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Elucidating the Mechanisms Involved in the Regulation of Innate Antiviral Responses against Respiratory Pathogens in Chickens

2021 CPRF
The research at Barjesteh Laboratory addresses the interactions between the host and the virus. This program has focused on mechanisms that are crucial turning points in shaping antiviral immune responses and the outcome of viral infections. The effective elimination of viral infections depends on the coordinated communication between different cells of the immune system. Elucidating mechanisms involved in the crosstalk between different cells of the immune system will be a critical step to reach the ultimate goal of successfully enhancing and tailoring innate responses to shape adaptive immunity. In order to define underlying mechanisms involved in the communication between different host cells, the Barjesteh team has focused on the extracellular vesicles (EVs) released from chicken tracheal cells and their immuno-regulatory functions. The protein and microRNA (miRNA) profiles of EVs released from TECs stimulated with Toll-like receptor (TLR) ligands or infected with the avian influenza virus (AIV) were assessed. Furthermore, several genes or pathways targeted by differentially expressed (DE) miRNAs were predicted. The results highlighted the possible roles of some DE miRNAs in the induction of antiviral responses. The protein content of EVs was characterized. Bioinformatic analysis using PANTHER and STRING databases demonstrated that EVs secreted by chicken tracheal cells in response to various stimuli are enriched in protein markers involved in immune responses and cell signaling pathways. To verify the immune regulatory roles of EVs and possible communication of TECs and macrophages through EVs during viral infection, we investigated the impact of EVs released from TECs on chicken macrophage activities. We concluded that EVs contain an array of bioactive molecules, including RNAs and proteins, and, therefore, play a critical role in regulating antiviral responses. The above studies have provided a platform to understand the initiation of antiviral responses by tracheal cells and their impact on overall immune responses.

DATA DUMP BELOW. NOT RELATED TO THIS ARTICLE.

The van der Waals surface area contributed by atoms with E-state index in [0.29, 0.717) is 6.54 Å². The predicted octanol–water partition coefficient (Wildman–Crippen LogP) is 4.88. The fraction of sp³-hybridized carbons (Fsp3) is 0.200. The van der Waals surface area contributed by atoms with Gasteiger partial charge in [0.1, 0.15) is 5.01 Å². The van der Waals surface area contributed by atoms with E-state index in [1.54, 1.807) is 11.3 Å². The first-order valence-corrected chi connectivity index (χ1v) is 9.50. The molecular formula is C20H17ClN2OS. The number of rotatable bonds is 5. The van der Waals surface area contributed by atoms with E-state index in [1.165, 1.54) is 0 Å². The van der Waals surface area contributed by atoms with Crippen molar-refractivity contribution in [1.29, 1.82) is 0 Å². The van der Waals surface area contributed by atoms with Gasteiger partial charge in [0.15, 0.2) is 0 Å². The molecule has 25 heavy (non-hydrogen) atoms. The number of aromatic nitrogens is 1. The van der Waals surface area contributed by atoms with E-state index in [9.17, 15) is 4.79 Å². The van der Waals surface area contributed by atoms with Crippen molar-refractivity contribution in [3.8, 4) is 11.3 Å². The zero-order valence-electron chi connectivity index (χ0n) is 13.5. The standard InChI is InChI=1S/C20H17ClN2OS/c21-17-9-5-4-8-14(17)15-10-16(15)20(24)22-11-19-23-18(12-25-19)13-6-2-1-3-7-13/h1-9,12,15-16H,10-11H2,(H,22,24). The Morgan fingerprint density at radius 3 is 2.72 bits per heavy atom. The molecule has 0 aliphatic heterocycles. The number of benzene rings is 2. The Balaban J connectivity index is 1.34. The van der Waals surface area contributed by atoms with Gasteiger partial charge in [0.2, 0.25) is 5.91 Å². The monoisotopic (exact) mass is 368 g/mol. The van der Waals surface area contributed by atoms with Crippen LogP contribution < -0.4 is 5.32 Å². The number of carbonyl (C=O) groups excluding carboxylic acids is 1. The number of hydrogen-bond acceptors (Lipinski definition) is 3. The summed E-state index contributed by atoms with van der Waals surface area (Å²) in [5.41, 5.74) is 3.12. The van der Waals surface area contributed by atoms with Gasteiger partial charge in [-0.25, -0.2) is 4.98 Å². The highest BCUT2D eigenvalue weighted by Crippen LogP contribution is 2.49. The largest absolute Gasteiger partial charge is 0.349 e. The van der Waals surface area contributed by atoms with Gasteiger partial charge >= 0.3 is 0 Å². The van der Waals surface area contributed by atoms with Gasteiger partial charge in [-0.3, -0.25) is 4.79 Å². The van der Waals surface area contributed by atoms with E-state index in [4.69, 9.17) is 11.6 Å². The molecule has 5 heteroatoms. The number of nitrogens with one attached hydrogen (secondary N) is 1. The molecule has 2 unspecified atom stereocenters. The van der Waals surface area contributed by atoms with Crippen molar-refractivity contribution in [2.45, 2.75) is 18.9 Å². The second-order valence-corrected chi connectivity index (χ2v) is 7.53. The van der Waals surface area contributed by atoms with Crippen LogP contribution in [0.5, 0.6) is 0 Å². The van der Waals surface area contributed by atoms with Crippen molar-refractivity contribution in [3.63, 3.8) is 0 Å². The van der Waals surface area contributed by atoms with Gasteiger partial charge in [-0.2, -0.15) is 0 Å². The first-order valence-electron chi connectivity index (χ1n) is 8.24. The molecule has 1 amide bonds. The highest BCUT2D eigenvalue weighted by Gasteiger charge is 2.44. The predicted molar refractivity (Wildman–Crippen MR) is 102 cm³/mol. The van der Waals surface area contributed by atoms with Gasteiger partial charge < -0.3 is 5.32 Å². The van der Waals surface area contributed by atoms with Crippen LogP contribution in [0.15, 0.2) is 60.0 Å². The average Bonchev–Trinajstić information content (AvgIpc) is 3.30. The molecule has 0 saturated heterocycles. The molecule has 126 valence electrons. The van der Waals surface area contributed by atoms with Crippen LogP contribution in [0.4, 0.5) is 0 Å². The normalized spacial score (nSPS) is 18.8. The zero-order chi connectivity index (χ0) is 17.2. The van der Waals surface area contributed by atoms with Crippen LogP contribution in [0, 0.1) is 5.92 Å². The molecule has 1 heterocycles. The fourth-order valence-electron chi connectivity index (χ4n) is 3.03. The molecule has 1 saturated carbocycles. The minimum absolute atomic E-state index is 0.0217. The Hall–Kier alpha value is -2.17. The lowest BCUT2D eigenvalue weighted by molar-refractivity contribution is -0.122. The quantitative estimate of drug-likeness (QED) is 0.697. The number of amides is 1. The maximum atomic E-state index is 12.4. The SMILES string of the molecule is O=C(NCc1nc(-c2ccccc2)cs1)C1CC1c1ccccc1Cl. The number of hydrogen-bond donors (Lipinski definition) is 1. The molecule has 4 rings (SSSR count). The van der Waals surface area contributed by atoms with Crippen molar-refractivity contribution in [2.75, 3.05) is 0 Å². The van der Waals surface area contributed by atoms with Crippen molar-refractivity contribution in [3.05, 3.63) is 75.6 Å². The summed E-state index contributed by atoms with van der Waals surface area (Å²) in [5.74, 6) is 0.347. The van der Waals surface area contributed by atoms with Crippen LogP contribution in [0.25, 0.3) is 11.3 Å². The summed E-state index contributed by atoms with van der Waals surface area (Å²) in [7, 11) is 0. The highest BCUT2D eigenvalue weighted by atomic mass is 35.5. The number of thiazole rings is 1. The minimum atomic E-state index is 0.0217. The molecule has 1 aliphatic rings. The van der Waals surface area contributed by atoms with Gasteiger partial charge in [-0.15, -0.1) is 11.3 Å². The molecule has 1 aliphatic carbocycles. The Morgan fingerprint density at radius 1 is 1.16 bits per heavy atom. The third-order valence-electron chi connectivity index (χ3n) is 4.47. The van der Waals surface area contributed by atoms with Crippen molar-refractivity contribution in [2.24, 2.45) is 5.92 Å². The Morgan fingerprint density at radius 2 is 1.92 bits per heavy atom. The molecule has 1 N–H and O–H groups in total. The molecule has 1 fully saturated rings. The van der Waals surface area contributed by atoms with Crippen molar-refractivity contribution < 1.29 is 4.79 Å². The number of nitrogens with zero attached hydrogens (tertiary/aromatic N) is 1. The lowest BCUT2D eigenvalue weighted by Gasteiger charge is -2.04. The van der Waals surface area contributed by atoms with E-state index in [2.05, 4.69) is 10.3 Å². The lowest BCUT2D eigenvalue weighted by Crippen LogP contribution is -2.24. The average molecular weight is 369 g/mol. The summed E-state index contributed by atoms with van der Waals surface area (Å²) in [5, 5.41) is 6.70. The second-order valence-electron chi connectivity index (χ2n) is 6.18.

Tags :
antiviral response,innate immunity,respiratory pathogens
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University of Montreal

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